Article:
Doesn't it disrupt our painstakingly erected principles,
 and cast the moral from the peak? Yes on both accounts.

 Look at the happy couple.
 Couldn't they at least try to hide it,
 fake a little depression for their friends' sake?
 Listen to them laughing - its an insult.

 The language they use - deceptively clear.
 And their little celebrations, rituals,
 the elaborate mutual routines -
 it's obviously a plot behind the human race's back!

 It's hard even to guess how far things might go
 if people start to follow their example.
 What could religion and poetry count on?
 What would be remembered? What renounced?
 Who'd want to stay within bounds?

 True love. Is it really necessary?
 Tact and common sense tell us to pass over it in silence,
 like a scandal in Life's highest circles.
 Perfectly good children are born without its help.
 It couldn't populate the planet in a million years,
 it comes along so rarely.

 Let the people who never find true love
 keep saying that there's no such thing.

 Their faith will make it easier for them to live and die.
More of her poems from Nobel Prize website ;this is one titled Utopia 
and a great one here called  On Death; Without Exaggeration

Image from here

A Note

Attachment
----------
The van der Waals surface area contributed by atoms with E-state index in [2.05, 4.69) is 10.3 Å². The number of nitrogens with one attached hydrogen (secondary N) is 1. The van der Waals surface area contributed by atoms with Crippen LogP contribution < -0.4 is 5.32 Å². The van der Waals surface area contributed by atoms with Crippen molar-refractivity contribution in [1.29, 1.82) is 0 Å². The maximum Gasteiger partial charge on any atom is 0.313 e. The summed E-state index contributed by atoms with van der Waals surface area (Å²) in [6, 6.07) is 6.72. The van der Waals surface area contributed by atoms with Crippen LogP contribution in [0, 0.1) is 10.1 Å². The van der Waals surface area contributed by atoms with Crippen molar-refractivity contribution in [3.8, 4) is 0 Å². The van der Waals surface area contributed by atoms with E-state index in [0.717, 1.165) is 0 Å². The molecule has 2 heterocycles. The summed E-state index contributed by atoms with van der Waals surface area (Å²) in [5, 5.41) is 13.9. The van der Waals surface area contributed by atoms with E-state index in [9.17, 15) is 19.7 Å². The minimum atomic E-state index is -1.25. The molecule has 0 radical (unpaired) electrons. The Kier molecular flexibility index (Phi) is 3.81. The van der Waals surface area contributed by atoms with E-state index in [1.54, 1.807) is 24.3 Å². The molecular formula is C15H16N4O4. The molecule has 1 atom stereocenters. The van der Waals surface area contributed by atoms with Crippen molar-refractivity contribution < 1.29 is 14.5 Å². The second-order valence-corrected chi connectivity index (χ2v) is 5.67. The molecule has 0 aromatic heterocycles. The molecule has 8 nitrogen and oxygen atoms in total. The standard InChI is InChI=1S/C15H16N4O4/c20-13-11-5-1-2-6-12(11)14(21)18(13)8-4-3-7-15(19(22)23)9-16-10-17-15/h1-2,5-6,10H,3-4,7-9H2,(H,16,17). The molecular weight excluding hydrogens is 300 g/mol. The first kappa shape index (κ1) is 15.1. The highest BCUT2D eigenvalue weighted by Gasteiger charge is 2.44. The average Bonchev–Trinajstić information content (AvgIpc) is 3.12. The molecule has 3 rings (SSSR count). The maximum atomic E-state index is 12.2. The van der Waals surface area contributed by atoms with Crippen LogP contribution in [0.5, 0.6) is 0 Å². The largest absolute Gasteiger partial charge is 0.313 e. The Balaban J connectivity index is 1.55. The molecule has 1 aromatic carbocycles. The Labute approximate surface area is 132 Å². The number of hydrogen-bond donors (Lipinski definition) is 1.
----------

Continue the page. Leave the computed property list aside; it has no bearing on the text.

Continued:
Life is the only way
to get covered in leaves,
catch your breath on the sand,
rise on wings;  
to be a dog,
or stroke its warm fur;
to tell pain from everything it’s not;
to squeeze inside events,
dawdle in views,
to seek the least of all possible mistakes.
An extraordinary chance to remember for a moment
a conversation held with the lamp switched off;
and if only once to stumble on a stone,
end up soaked in one downpour or another, 
mislay your keys in the grass; 
and to follow a spark in the wind with your eyes;
and to keep on not knowing
something important.
Notatka, translated by Clare Cavanagh and Stanisław Barańczak from the collection Chwila (Moment, 2003)

My own image 

The End and The Beginning
After every war
someone has to clean up. 
Things won't straighten themselves up, 
after all. 
Someone has to push the rubble
to the sides of the road,